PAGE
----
In other words, migraines are a huge problem but are also very preventable. The answer is taking the time to investigate, not simply applying a medication or short chiropractic adjustment that may only work to successfully mask the symptom.

How cholesterol really works

Cholesterol may not be the best way to measure one’s risk of heart disease. Studies on the use of statin drugs are showing that controlling inflammation is the mechanism by which the risk of heart disease is decreased. In fact, a study of a nonstatin drug called Zetia showed that drugs designed solely to reduce cholesterol without reducing inflammation actually increase ones risk of heart disease. (1) Zetia, in particular, while lowering cholesterol, actually increased the accumulation of fatty plaques in the arteries and increased the patient’s risk of a heart attack. Another new nonstatin drug, torcetrapib, was recently pulled from the market in 2006. Studies of this drug showed that, while raising HDL levels and lowering LDL in the 15,000 people, the cholesterol altering effect of the drug, in fact, caused more heart attacks and strokes.(2)
The best way to battle heart disease is not to focus on lowering cholesterol numbers but to focus on lowering inflammation with a proper diet and appropriate exercise. Statin drugs are still effective at lowering inflammation but should be used only as a last resort.

(1) Ridker PM, Cannon CP, Morrow D, Rifai N, Rose LM, McCabe CH, Pfeffer MA, Braunwald E; Pravastatin or Atorvastatin Evaluation and Infection Therapy-Thrombolysis in Myocardial Infarction 22 (PROVE IT-TIMI 22) Investigators. C-reactive protein levels and outcomes after statin therapy. N Engl J Med. 2005 Jan 6;352(1):20-8.
(2) Kastelein JJ, van Leuven SI, Burgess L, Evans GW, Kuivenhoven JA, Barter PJ, Revkin JH, Grobbee DE, Riley WA, Shear CL, Duggan WT, Bots ML; RADIANCE 1 Investigators.Effect of torcetrapib on carotid atherosclerosis in familial hypercholesterolemia. N Engl J Med. 2007 Apr 19;356(16):1620-30.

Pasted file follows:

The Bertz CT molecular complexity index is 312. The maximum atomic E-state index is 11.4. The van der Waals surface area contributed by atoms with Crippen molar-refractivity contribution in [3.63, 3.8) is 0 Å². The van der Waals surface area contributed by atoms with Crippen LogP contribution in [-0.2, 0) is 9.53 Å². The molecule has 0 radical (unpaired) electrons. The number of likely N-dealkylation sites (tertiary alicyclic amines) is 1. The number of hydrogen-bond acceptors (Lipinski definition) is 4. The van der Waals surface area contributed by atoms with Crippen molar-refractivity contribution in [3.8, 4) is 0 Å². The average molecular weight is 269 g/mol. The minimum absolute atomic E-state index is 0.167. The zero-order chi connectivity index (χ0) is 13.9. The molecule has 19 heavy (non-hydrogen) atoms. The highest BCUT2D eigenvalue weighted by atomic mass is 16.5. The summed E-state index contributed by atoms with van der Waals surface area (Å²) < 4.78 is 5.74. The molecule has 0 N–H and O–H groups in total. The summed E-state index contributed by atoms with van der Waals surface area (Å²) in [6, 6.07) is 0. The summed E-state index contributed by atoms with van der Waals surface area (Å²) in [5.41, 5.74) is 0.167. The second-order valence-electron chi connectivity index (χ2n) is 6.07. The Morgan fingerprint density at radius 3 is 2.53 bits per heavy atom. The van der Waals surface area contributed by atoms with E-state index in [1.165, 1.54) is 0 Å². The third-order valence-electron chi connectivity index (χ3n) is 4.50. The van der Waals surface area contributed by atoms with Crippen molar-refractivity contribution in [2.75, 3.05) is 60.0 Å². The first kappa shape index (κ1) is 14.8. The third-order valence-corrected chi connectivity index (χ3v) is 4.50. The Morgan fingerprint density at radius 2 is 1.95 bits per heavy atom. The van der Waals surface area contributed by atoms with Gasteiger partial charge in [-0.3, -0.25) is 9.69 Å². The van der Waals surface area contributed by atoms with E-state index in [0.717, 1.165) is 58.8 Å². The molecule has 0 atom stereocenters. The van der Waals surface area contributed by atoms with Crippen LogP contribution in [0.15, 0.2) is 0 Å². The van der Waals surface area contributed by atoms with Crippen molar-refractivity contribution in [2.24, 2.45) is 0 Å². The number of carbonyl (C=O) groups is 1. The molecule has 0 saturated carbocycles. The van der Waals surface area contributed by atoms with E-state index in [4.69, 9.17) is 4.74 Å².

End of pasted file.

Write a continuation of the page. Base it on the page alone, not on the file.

Tuesday, September 8, 2009

Immune System and Chiropractic

The link between the body’s central nervous system and the immune system is critical. Sympathetic activity in the nervous system releases immune regulatory cells into the blood circulation which alters immune function.(1) Numerous osteopathic and chiropractic studies support the link between spinal adjustments and the immune system. This blog entry will summarize a study that dealt with HIV patients.
In this study, conducted at the Sid Williams Research Center in 1994, a group of HIV positive patients received upper cervical (neck) spinal adjustments over a 6 month period. The study measured the number of CD4 cells (an important component of immune system function) before and after the 6 month period. The blood measurements were taken at the patient’s independent medical facility where they were receiving medical supervision for their condition. The results of the study showed a 7.96% decrease in CD4 cell levels in patients who were part of the control group (no actual spinal adjustments were made). Patients who had received actual spinal adjustments showed a 48% increase in CD4 levels.
(1) Korr IM: "Andrew Taylor Still memorial lecture: Research and Practice - a century later." J Am Osteopathy Assoc 1974 73:362.
(2) Selano JL, Hightower BC, Pfleger B, Feeley-Collins K, Grostic JD. "The Effects of Specific Upper Cervical Adjustments on the CD4 Counts of HIV Positive Patients.” The Chiro Research Journal; 3(1); 1994.